It’s 30 years ago this year that comedian Joe Pasquale launched into showbiz – or more specifically 30 years ago that he appeared on New Faces.
“I just went on and mucked around for a bit… and I am still doing it now,” says Joe who is on the road this summer with his Devil in Disguise tour (Kings, Southsea, July 27; White Rock, Hastings, August 30; and Worthing Pavilion, August 31).
“The hardest part is the travelling,” Joe says. “You do the gigs for nothing. It’s the travelling you get paid for. It’s the traffic really. You might think it is a four-hour journey and then it ends up as eight hours. It’s just in a little van, with the tour manager… and that’s what I have been doing for 30 years now.
“But to be honest, it doesn’t seem like 30 years. I would say more like five. But I suppose that’s just the realisation that you are getting old! You’ve just got to try to keep fit and try not to eat complete kack from garages. I run about four or five miles every day. It’s not just a physical thing. It’s one of those things where you can just zone out when you are running.”
As for New Faces, Joe came to it off the back of refereeing wrestling at a holiday camp: “I just went on and mucked about and won the heat and came second in the grand final. I think it is just the same now with Britain’s Got Talent. The only difference is that they now show the auditions. It is still the same executive producer Richard Holloway now on Britain’s Got Talent as it was back then on New Faces, but Simon Cowell came along and had the foresight that it was interesting to show the auditions.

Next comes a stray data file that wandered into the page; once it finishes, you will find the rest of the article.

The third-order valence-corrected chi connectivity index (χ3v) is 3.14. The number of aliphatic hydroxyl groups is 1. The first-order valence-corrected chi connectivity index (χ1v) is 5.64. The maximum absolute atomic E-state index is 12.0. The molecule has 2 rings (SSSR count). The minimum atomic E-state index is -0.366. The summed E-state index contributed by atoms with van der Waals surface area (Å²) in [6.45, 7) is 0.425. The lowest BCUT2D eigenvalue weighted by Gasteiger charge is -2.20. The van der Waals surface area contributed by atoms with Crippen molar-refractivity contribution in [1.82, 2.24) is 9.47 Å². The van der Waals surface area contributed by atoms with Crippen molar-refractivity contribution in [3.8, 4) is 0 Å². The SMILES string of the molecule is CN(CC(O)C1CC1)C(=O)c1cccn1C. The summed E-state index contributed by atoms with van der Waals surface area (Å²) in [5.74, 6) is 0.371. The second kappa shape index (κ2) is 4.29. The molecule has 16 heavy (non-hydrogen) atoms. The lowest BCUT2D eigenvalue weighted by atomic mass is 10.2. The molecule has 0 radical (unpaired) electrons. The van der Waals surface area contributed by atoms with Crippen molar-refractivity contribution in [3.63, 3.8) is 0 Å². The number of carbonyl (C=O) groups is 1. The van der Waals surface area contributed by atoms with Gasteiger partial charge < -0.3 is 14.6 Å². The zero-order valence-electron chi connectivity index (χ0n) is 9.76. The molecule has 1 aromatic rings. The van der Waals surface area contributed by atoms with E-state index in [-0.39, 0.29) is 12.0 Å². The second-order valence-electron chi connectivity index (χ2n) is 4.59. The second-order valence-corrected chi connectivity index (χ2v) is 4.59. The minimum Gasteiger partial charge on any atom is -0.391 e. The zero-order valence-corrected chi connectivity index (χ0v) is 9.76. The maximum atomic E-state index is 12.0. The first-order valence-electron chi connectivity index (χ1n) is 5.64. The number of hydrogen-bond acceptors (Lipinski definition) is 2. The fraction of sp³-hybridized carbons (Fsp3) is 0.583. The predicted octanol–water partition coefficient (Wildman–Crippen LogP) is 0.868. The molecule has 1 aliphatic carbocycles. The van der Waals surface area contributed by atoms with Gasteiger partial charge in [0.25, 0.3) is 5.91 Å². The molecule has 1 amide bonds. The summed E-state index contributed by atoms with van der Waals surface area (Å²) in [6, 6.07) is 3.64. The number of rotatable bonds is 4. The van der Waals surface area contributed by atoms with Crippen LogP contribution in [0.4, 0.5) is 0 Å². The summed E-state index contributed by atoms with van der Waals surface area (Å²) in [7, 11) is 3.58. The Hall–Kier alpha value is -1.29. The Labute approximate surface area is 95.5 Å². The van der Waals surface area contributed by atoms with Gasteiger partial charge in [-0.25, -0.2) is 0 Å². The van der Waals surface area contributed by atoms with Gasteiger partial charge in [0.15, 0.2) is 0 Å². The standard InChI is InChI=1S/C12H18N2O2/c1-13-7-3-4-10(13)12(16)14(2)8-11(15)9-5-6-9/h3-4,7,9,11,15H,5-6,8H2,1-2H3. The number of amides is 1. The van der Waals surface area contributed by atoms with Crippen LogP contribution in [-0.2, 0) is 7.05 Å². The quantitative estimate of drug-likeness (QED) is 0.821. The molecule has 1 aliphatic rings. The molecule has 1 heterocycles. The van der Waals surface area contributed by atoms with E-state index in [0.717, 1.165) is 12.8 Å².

“But it is still a panel of judges. I had Nina Myskow, Danny la Rue and Ken Dodd. You rehearse in the afternoon and the judges see the show, but don’t comment. But it means they have a rough idea in the evening. Ken Dodd came to see after the rehearsal. I couldn’t believe I was sitting next to Ken Dodd. He told me ‘If you take this joke and move it there…’ and so on and helped me rearrange my act. And then he told me ‘If you do it like this, you will win.’
“I have had two great mentors, Ken Dodd and Bob Monkhouse. No, three great mentors, Ken and Bob and Des O’Connor. I think they gave me confidence and style. I was on Celebrity Squares in 1993 with Bob Monkhouse and I told him I was doing the Royal Variety Show, and he told me I would score really heavily if I did this, this and this. He was a great help. He said he would get me through my act and tell me what to do.
“And Des O’Connor… He got me on his show more than anybody else. If they had something quirky coming up, like Frankie Dettori and a camel, they would get me on. I think I was on his show 17 times. Whenever they wanted something a bit different, they got me in.
“They were three great performers at the top of their game. They had nothing to prove. They were great to me.”
As for the current show, well, it’s The Devil in Disguise: “But the PR lady was just telling me I had to have a title. Really it is just a continuation of me doing what I always do, going on stage and mucking around. I am not actually saying I am the devil! But it will be a nice mix, some old stuff, some new stuff.”
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